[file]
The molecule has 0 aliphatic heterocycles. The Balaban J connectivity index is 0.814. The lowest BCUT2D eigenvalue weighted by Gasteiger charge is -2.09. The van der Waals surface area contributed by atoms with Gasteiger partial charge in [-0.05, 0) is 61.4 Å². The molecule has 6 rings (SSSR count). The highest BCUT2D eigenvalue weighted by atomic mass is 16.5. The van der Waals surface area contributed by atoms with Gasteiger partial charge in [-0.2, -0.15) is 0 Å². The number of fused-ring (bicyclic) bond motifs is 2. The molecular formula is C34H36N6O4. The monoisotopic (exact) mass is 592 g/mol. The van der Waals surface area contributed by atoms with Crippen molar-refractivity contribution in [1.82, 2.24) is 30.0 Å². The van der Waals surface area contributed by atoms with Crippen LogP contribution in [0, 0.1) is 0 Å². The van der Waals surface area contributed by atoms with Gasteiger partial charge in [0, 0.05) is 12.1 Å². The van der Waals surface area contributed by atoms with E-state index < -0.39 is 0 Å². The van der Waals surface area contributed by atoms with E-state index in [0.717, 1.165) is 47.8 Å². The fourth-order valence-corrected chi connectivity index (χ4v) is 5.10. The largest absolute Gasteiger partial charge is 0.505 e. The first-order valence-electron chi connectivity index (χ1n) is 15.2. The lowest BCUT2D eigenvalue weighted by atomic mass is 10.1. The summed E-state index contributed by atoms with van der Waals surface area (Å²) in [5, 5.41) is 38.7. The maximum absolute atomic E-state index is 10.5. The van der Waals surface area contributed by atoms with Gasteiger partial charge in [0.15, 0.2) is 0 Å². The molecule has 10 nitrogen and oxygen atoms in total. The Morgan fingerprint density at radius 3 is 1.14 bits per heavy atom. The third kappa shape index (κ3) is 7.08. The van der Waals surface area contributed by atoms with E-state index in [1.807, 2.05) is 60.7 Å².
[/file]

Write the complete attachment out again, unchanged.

The molecule has 0 aliphatic heterocycles. The Balaban J connectivity index is 0.814. The lowest BCUT2D eigenvalue weighted by Gasteiger charge is -2.09. The van der Waals surface area contributed by atoms with Gasteiger partial charge in [-0.05, 0) is 61.4 Å². The molecule has 6 rings (SSSR count). The highest BCUT2D eigenvalue weighted by atomic mass is 16.5. The van der Waals surface area contributed by atoms with Gasteiger partial charge in [-0.2, -0.15) is 0 Å². The number of fused-ring (bicyclic) bond motifs is 2. The molecular formula is C34H36N6O4. The monoisotopic (exact) mass is 592 g/mol. The van der Waals surface area contributed by atoms with Crippen molar-refractivity contribution in [1.82, 2.24) is 30.0 Å². The van der Waals surface area contributed by atoms with Crippen LogP contribution in [0, 0.1) is 0 Å². The van der Waals surface area contributed by atoms with Gasteiger partial charge in [0, 0.05) is 12.1 Å². The van der Waals surface area contributed by atoms with E-state index < -0.39 is 0 Å². The van der Waals surface area contributed by atoms with E-state index in [0.717, 1.165) is 47.8 Å². The fourth-order valence-corrected chi connectivity index (χ4v) is 5.10. The largest absolute Gasteiger partial charge is 0.505 e. The first-order valence-electron chi connectivity index (χ1n) is 15.2. The lowest BCUT2D eigenvalue weighted by atomic mass is 10.1. The summed E-state index contributed by atoms with van der Waals surface area (Å²) in [5, 5.41) is 38.7. The maximum absolute atomic E-state index is 10.5. The van der Waals surface area contributed by atoms with Gasteiger partial charge in [0.15, 0.2) is 0 Å². The molecule has 10 nitrogen and oxygen atoms in total. The Morgan fingerprint density at radius 3 is 1.14 bits per heavy atom. The third kappa shape index (κ3) is 7.08. The van der Waals surface area contributed by atoms with E-state index in [1.807, 2.05) is 60.7 Å².